In the neighbouring townland of Kilshannig are also the possible remains of another ring-fort and it was said that back in the 1800’s a dog travelled via underground passages from the Lackabeha fort to the Kilshannig one. When the Devonshire family were erecting high walls around their demesne at Kilshannig in the 1700’s the wall was curved slightly in order not to interfere with the ancient fort. As I said it must be about two score years ago since I was ‘in’ the Lackabeha ring fort — not alone was I in it but I was under it also. Back then when an extension was being built to a house fairly cavernous stone-built underground chambers were accidentally discovered. These souterrains ( sou= under, terrain = ground, French) are a common feature of ring forts, sometimes they were simply for storage of dairy products, grain and other perishable foodstuffs.
These underground chambers with passages attached were also used for defensive purposes in times of attack from wild animals and wild neighbours! What amazed and startled me 40 years ago down in that souterrain was the quality of the stone built walls. They had been constructed perhaps 1,000 or 1500 years ago but were in perfect condition, dry and each stone set perfectly.
We closed up that ‘cave’ four decades ago in order to expedite the building work. I often wonder if one of us had gone and crawled on our hands and knees how far would we have got? Did the tunnel connect with a similar chamber underneath another ring fort?
Just this week a megalithic site dating back over 5,000 has been discovered in County Meath proving that this country of ours was inhabited way back in the mists of times. The ring forts of course were the original ‘compounds’ where extended family groups lived with their domesticated animals. If people lived for centuries and millennia in these forts, lioses, ráths or dúns it was only natural that they cremated or buried their dead close by so these circular enclosures dotted all over the land are indeed special places.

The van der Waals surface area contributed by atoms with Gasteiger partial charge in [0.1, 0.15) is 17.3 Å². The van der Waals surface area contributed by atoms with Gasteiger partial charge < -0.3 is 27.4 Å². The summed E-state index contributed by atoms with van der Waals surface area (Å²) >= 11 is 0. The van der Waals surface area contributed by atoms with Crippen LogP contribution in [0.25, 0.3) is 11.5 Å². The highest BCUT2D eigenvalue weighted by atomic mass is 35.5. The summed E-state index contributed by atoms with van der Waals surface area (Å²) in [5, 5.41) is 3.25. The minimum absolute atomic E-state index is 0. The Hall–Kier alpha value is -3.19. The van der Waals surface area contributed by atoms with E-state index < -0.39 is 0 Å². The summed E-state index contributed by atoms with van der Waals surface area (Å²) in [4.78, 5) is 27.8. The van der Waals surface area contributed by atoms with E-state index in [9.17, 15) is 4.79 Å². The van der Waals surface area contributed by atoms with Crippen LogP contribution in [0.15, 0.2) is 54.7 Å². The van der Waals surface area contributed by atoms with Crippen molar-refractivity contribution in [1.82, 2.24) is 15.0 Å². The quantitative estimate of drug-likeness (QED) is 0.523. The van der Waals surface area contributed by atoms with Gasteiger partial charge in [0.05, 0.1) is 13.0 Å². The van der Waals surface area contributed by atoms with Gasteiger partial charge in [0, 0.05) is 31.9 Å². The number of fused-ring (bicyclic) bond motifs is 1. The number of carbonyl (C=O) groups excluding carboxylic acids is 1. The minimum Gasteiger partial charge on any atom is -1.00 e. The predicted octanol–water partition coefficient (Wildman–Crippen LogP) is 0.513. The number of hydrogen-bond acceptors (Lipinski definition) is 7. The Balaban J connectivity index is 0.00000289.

Just as in modern times the desecration of burial grounds is frowned upon so it was down the ages. Though successive tribes, clans and invading groups abandoned the lioses for stone-built house their dead remained where they were. Gradually ‘twas said that fairies and ‘the little people’ occupied these so-called ‘fairy forts’. Some people rubbish these beliefs but even if we have a splink of spirituality in us we must recognise that though people might be physically gone they leave a ‘mark’ after them — call it a memory, a ghost, a presence but it’s undeniable. That’s why these abandoned homesteads have been left untouched in many areas for nearly 1500 years.
Claudius Ptolemy the Greek map-maker lived from c 100 to 170 AD. His early map of Hibernia (Ireland) shows that a tribe called the Brianti lived in the south. On another hilltop here in our parish — about a mile from Liosnamoinbrea is a second fine ring fort named Lisbrian — the Fort or the Lios of the Brianti so people have been living up here in the high ground commanding a view of the Bride Valley with a long, long time. It’s the same every place where there’s a townland name with Lis or — Lios or Dún. People think of these ancient ring forts as belonging only to rural places but there was a time when towns and cities didn’t exist as we know them today! We all know of the Bells of Shandon and of the fame of Shandon itself. The Church and district in Cork city are named after the Old Fort or in Irish Sean Dún — yes indeed we Irish go back a long, long way.